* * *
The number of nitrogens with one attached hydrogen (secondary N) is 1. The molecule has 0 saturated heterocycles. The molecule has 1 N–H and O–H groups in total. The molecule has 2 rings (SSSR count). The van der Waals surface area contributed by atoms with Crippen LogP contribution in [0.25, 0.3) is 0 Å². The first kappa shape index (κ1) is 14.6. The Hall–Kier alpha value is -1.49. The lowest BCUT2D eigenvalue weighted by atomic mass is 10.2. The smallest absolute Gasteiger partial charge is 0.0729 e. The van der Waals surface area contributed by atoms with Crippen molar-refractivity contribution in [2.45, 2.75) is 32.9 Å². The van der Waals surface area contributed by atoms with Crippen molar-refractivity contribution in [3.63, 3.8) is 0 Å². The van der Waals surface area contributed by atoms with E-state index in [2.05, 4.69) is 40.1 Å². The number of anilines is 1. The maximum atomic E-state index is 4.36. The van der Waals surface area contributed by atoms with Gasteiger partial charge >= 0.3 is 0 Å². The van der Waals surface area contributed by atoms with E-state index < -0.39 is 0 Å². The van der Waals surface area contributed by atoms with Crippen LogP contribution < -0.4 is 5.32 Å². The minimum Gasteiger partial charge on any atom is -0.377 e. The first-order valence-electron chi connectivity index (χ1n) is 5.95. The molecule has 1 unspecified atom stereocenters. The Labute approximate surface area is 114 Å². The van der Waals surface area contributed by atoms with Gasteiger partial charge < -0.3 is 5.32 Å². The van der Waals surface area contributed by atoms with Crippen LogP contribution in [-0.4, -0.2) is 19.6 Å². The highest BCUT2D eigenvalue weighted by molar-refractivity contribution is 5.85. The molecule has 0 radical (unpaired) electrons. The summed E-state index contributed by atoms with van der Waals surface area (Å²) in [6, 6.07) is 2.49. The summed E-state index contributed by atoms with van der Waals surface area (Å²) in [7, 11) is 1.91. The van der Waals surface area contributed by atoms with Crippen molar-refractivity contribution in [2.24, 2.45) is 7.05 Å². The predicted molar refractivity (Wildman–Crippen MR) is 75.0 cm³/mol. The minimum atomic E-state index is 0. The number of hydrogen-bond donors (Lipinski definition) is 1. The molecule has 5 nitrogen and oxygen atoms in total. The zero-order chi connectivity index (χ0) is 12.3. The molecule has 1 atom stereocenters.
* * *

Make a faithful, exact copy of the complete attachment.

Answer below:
The number of nitrogens with one attached hydrogen (secondary N) is 1. The molecule has 0 saturated heterocycles. The molecule has 1 N–H and O–H groups in total. The molecule has 2 rings (SSSR count). The van der Waals surface area contributed by atoms with Crippen LogP contribution in [0.25, 0.3) is 0 Å². The first kappa shape index (κ1) is 14.6. The Hall–Kier alpha value is -1.49. The lowest BCUT2D eigenvalue weighted by atomic mass is 10.2. The smallest absolute Gasteiger partial charge is 0.0729 e. The van der Waals surface area contributed by atoms with Crippen molar-refractivity contribution in [2.45, 2.75) is 32.9 Å². The van der Waals surface area contributed by atoms with Crippen molar-refractivity contribution in [3.63, 3.8) is 0 Å². The van der Waals surface area contributed by atoms with E-state index in [2.05, 4.69) is 40.1 Å². The number of anilines is 1. The maximum atomic E-state index is 4.36. The van der Waals surface area contributed by atoms with Gasteiger partial charge >= 0.3 is 0 Å². The van der Waals surface area contributed by atoms with E-state index < -0.39 is 0 Å². The van der Waals surface area contributed by atoms with Crippen LogP contribution < -0.4 is 5.32 Å². The minimum Gasteiger partial charge on any atom is -0.377 e. The first-order valence-electron chi connectivity index (χ1n) is 5.95. The molecule has 1 unspecified atom stereocenters. The Labute approximate surface area is 114 Å². The van der Waals surface area contributed by atoms with Gasteiger partial charge < -0.3 is 5.32 Å². The van der Waals surface area contributed by atoms with Crippen LogP contribution in [-0.4, -0.2) is 19.6 Å². The highest BCUT2D eigenvalue weighted by molar-refractivity contribution is 5.85. The molecule has 0 radical (unpaired) electrons. The summed E-state index contributed by atoms with van der Waals surface area (Å²) in [6, 6.07) is 2.49. The summed E-state index contributed by atoms with van der Waals surface area (Å²) in [7, 11) is 1.91. The van der Waals surface area contributed by atoms with Crippen molar-refractivity contribution in [2.24, 2.45) is 7.05 Å². The predicted molar refractivity (Wildman–Crippen MR) is 75.0 cm³/mol. The minimum atomic E-state index is 0. The number of hydrogen-bond donors (Lipinski definition) is 1. The molecule has 5 nitrogen and oxygen atoms in total. The zero-order chi connectivity index (χ0) is 12.3. The molecule has 1 atom stereocenters.